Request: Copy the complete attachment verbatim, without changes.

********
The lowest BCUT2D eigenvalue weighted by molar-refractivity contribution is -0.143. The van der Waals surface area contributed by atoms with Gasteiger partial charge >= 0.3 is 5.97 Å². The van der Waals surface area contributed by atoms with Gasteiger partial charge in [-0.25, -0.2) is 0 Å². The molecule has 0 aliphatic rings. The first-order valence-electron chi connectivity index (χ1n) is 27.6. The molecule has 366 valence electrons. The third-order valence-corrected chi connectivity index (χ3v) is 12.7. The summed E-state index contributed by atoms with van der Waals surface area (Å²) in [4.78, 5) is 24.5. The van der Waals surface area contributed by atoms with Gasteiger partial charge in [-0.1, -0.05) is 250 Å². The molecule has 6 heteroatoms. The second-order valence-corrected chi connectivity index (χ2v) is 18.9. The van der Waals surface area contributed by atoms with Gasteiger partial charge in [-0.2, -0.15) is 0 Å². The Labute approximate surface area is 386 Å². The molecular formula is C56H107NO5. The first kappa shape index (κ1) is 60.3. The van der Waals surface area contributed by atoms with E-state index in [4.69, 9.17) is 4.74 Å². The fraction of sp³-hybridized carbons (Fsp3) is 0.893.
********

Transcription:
The lowest BCUT2D eigenvalue weighted by molar-refractivity contribution is -0.143. The van der Waals surface area contributed by atoms with Gasteiger partial charge >= 0.3 is 5.97 Å². The van der Waals surface area contributed by atoms with Gasteiger partial charge in [-0.25, -0.2) is 0 Å². The molecule has 0 aliphatic rings. The first-order valence-electron chi connectivity index (χ1n) is 27.6. The molecule has 366 valence electrons. The third-order valence-corrected chi connectivity index (χ3v) is 12.7. The summed E-state index contributed by atoms with van der Waals surface area (Å²) in [4.78, 5) is 24.5. The van der Waals surface area contributed by atoms with Gasteiger partial charge in [-0.1, -0.05) is 250 Å². The molecule has 6 heteroatoms. The second-order valence-corrected chi connectivity index (χ2v) is 18.9. The van der Waals surface area contributed by atoms with Gasteiger partial charge in [-0.2, -0.15) is 0 Å². The Labute approximate surface area is 386 Å². The molecular formula is C56H107NO5. The first kappa shape index (κ1) is 60.3. The van der Waals surface area contributed by atoms with E-state index in [4.69, 9.17) is 4.74 Å². The fraction of sp³-hybridized carbons (Fsp3) is 0.893.